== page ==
A recent case heard by the Supreme Court of Appeal has
highlighted the dangers of assuming exclusivity in commercial
dealings and the use of certain words in your negotiations. In
fact, if the findings in this case are anything to go by, telling
the other party that a certain issue is a "deal breaker"
could allow them to strike a deal with your competitor while you
think you are still trying to reach an agreement!
In 2007, Port Macquarie-Hastings Council invited Expressions of
Interest for the purchase and development of land in the Council
area to build a supermarket. This was the second time that the
Council had tried to sell the land following a breakdown in the
original negotiations with Coles and Woolworths.
In the second round of offers, the Council ultimately preferred
the Woolworths offer and entered negotiations with Woolworths to
purchase and develop the land in question. A series of discussions
were held and various draft contracts were exchanged between
Woolworths and the Council's legal representatives.
After a lengthy period, these negotiations reached a stale mate
over contamination on the land and the parties could not agree on
how to deal with this particular issue. Woolworths was sticking to
its desired position of having the right to rescind if the cost of
remediation was excessive, which the Council rejected, and informed
the Council that the issue was a 'deal breaker'.
Without informing Woolworths, the Council entered into parallel
negotiations with Coles to purchase and develop the land and
ultimately exchanged contracts with Coles.
Were the Council's Actions Misleading?
Woolworths subsequently sued the Council and Coles claiming that
the Council engaged in misleading and deceptive conduct, and that
Coles was a party to that contravention of legislation. Woolworths
claimed that it would have eventually agreed to terms with the
Council and bought the land if it was aware of the negotiations
with Coles, and as a result the company had suffered commercial
The Supreme Court of NSW held that, despite the fact that there
was no contractual or statutory liability that the Council deal
with Woolworths exclusively, there was a reasonable expectation
that the Council would inform Woolworths that the negotiations
ceased to be exclusive, and that "the Council would not
clandestinely conduct negotiations outside the framework of the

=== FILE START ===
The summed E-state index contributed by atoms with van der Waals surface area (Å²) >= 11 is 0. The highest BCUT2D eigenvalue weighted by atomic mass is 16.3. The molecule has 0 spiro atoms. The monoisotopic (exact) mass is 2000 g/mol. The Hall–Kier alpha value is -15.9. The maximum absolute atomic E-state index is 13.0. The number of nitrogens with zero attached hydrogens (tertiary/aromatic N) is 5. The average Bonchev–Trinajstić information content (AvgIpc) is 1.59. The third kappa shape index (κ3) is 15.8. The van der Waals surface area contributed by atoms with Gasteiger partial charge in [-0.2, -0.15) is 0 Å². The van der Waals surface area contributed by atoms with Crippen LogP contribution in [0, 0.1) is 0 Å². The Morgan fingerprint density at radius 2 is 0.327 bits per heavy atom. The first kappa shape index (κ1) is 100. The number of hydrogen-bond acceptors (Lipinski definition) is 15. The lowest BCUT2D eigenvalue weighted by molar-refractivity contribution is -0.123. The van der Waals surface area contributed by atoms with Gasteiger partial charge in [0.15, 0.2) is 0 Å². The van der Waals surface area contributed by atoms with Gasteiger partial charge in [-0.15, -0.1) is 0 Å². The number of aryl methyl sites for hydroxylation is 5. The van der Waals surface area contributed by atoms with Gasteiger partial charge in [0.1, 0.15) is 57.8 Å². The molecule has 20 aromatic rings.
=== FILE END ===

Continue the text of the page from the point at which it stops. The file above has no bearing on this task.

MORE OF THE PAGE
As a result, the Court found that not informing Woolworths
amounted to misleading and deceptive conduct by the Council, and
that it had acted outside the accepted commercial standards and
norms contemplated by the law. Importantly however, it was found
that Woolworths had failed to establish that it had suffered any
economic loss or that Coles was a party to the Contravention. In
fact, the continued use of the term 'deal breaker' by
Woolworths during the impasse over the contamination issue was
found to be sufficient evidence that Woolworths would not have
proceeded to execute the contract.
No action was taken against Coles and damages were not awarded
Woolworths lodged an Appeal against the decision of the Supreme
Court, in an attempt to prove that it had suffered economic loss
and that Coles was a party to the contravention of the law. The
Court of Appeal agreed with the initial findings that Woolworths
had failed to prove that it had suffered economic loss as a result
of the Council's conduct, and that if it had known of the
negotiations with Coles it would have taken an alternate position
so the Appeal was dismissed.
The decision illustrates the importance of showing caution and
restraint and in not 'jumping the gun' when dealing with
protracted negotiations at a considerable cost to all parties.
How does this apply to your contract
This case does highlight some important points to keep in
Be aware of the terminology used in negotiations, particularly
when throwing the first stone and threatening to 'walk
away' from negotiations as it may prove to be a 'deal
breaker' when making a claim for damages;
Circumstances can arise where a party holds a reasonable
expectation that it is dealing with you exclusively. If the
relationship is not expressed in writing to be exclusive, you may
need to inform the proposed contracting party that you are also in
negotiations with other parties.
The content of this article is intended to provide a general
guide to the subject matter. Specialist advice should be sought
about your specific circumstances.
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